Costs force many to abandon yacht race


As Wild Oats seeks an unprecedented seventh straight Sydney to Hobart victory on Boxing Day, smaller crews are struggling just to get their boats on the water.

Wild Oats owner Bob Oatley spends close to $250,000 a month maintaining his 168-footer but South Coast yachtsman Peter Tucker says rising costs are making it impossible for crews like his IceFire team to contest Australia's premier yacht race.

"The costs of doing the Hobart, insurance-wise, are getting out of control," Tucker said.

"We've struggled the last two years and it's getting much tougher.

"The excess on your insurance for Hobart alone is over $20,000 and a lot of insurance companies are shying away from insuring older boats.

"There's a lot of people hurting; I know a lot of people who've dropped out of sailing and sold their boats. It adds a huge financial burden to what used to be a lot of fun.

"I think the adventure's being lost a little bit."

As the likes of 100-plus footers Ragamuffin, Perpetual Loyal and Wild Thing seek to deny Wild Oats a seventh straight title, Tucker says the real action will be going on behind them.

"It's got to the point where if you watch the TV there's only six boats in the whole thing," Tucker said.

"No-one is really paying attention to the rest of the fleet and that's where the real sailing gets done.

"The front runners go so quick that they're able to sail in a fairly constant weather pattern, whereas the back runners don't get that privilege, they've got to sail through a couple of different weather conditions. All the big boats get noticed but all the punters at the back who are doing it harder - they're the heroes of the whole thing."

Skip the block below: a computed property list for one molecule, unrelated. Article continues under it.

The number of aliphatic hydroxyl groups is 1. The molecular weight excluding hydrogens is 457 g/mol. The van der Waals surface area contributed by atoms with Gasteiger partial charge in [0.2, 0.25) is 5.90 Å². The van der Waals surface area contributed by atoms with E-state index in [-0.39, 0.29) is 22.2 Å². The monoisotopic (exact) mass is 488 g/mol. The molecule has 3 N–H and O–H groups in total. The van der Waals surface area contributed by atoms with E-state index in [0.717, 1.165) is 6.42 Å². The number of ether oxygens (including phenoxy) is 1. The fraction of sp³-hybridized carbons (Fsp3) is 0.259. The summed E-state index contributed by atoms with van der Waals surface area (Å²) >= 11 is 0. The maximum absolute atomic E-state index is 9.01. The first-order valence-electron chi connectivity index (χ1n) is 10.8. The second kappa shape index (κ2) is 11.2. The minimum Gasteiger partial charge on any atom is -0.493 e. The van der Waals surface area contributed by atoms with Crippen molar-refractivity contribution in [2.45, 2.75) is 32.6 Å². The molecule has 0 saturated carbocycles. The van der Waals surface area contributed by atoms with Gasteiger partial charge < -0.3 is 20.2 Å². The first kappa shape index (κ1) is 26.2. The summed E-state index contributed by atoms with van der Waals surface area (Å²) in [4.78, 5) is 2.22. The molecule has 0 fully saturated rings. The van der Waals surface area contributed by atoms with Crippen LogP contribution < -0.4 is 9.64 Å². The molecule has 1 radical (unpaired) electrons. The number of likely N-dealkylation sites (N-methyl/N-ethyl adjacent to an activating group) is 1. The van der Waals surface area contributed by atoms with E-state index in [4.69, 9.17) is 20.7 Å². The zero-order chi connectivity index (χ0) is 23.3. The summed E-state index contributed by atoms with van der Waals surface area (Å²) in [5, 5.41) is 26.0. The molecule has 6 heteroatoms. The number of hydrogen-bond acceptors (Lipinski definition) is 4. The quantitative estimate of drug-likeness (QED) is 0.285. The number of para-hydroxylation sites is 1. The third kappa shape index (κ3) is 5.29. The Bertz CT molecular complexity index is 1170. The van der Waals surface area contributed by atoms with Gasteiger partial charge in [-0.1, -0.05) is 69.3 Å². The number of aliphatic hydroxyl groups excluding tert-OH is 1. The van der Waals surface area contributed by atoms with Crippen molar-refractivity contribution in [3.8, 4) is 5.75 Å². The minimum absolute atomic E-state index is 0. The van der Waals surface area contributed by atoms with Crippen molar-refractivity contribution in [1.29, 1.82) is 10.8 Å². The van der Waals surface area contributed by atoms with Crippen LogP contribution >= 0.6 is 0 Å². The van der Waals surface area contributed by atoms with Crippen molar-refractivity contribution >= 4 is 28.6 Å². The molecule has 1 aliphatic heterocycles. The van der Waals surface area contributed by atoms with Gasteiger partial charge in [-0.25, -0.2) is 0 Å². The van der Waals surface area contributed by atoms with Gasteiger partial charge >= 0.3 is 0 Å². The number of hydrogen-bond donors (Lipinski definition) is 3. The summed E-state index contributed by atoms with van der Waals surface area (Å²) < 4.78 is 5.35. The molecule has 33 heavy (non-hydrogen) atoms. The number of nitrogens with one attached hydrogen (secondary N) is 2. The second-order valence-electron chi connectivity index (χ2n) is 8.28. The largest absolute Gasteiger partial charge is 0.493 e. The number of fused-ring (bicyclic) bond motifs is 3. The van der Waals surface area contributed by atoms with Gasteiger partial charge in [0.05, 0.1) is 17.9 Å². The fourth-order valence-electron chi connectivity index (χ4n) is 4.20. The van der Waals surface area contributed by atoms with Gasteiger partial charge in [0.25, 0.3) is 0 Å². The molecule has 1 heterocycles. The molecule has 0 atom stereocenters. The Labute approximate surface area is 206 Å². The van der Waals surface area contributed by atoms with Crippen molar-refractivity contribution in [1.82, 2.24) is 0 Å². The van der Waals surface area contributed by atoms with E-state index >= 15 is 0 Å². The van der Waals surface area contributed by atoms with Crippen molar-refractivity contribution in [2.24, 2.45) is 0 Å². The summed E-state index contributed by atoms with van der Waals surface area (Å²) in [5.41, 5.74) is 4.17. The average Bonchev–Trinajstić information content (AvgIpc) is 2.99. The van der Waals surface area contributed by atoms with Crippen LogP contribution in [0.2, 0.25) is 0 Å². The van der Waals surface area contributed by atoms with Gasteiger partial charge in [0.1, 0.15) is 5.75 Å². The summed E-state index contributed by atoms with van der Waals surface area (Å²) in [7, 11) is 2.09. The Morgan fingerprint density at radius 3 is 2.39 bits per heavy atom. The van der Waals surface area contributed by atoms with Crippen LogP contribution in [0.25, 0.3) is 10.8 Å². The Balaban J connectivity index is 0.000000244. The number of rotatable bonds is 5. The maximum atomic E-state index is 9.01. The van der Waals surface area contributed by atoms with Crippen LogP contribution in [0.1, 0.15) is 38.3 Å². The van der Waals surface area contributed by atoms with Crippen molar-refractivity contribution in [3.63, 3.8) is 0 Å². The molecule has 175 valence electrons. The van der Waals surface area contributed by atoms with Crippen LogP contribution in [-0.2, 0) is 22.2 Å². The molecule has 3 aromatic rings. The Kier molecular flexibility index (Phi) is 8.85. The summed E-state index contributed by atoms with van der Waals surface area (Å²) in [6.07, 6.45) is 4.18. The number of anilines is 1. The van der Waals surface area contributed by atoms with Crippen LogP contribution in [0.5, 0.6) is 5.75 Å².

Tucker and his IceFire crew completed the last three Sydney to Hobarts but due to rising costs shifted their focus to the Pittwater to Coffs Harbour race on January 2.

"It's the only race on the east coast that we haven't done, so we're pretty keen to nail it," Tucker said.

"There's always a chance [to win] but it will depend on what conditions we get on the day.

"Normally in summer you've got the north-easterly as the predominant breeze but we're hoping for a southerly so we can use the boat to its potential.

"The boat is a downwind sailing boat so it's made to go quick off the breeze.

"If we get the right conditions we could be finished in 24 hours but, if we don't, we could take two days.

"It's a race where if you get the right weather you'll be firing along but if you don't it becomes a tactical race and about who can handle that type of pressure."

He may have bypassed the event this year but Tucker said he was still far from finished with what is Australia's greatest race, and is eyeing off a shot at next year's 70th anniversary race.

"The boat's getting tired but if we own it in 12 months time we'll be going to Hobart in it," he said.

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